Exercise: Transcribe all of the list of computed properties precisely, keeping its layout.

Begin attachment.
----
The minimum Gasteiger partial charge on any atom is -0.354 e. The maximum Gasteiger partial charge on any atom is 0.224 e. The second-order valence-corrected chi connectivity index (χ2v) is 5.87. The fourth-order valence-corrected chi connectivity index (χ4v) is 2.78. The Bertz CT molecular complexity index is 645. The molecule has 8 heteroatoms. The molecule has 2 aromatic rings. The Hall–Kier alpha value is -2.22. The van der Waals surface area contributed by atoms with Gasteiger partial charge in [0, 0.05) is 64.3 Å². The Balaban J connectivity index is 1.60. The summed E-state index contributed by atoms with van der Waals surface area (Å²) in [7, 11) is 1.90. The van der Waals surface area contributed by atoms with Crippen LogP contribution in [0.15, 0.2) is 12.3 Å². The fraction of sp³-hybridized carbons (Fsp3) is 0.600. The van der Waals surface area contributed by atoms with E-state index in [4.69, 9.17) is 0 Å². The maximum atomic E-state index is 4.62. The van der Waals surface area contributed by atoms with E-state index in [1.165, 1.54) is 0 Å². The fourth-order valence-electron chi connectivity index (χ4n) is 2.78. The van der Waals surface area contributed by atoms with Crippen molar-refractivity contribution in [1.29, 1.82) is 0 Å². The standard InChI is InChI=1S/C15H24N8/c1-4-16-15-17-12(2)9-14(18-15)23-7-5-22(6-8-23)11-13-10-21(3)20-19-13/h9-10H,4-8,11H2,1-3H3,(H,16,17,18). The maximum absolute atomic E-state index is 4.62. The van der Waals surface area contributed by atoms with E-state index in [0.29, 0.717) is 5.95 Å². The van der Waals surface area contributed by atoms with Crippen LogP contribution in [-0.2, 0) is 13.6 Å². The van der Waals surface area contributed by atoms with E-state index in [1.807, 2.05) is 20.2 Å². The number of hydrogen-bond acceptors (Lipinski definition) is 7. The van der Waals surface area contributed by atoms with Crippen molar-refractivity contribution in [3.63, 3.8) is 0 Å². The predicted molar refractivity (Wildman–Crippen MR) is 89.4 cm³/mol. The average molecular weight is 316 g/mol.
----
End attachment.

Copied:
The minimum Gasteiger partial charge on any atom is -0.354 e. The maximum Gasteiger partial charge on any atom is 0.224 e. The second-order valence-corrected chi connectivity index (χ2v) is 5.87. The fourth-order valence-corrected chi connectivity index (χ4v) is 2.78. The Bertz CT molecular complexity index is 645. The molecule has 8 heteroatoms. The molecule has 2 aromatic rings. The Hall–Kier alpha value is -2.22. The van der Waals surface area contributed by atoms with Gasteiger partial charge in [0, 0.05) is 64.3 Å². The Balaban J connectivity index is 1.60. The summed E-state index contributed by atoms with van der Waals surface area (Å²) in [7, 11) is 1.90. The van der Waals surface area contributed by atoms with Crippen LogP contribution in [0.15, 0.2) is 12.3 Å². The fraction of sp³-hybridized carbons (Fsp3) is 0.600. The van der Waals surface area contributed by atoms with E-state index in [4.69, 9.17) is 0 Å². The maximum atomic E-state index is 4.62. The van der Waals surface area contributed by atoms with E-state index in [1.165, 1.54) is 0 Å². The fourth-order valence-electron chi connectivity index (χ4n) is 2.78. The van der Waals surface area contributed by atoms with Crippen molar-refractivity contribution in [1.29, 1.82) is 0 Å². The standard InChI is InChI=1S/C15H24N8/c1-4-16-15-17-12(2)9-14(18-15)23-7-5-22(6-8-23)11-13-10-21(3)20-19-13/h9-10H,4-8,11H2,1-3H3,(H,16,17,18). The maximum absolute atomic E-state index is 4.62. The van der Waals surface area contributed by atoms with E-state index in [0.29, 0.717) is 5.95 Å². The van der Waals surface area contributed by atoms with Crippen LogP contribution in [-0.2, 0) is 13.6 Å². The van der Waals surface area contributed by atoms with E-state index in [1.807, 2.05) is 20.2 Å². The number of hydrogen-bond acceptors (Lipinski definition) is 7. The van der Waals surface area contributed by atoms with Crippen molar-refractivity contribution in [3.63, 3.8) is 0 Å². The predicted molar refractivity (Wildman–Crippen MR) is 89.4 cm³/mol. The average molecular weight is 316 g/mol.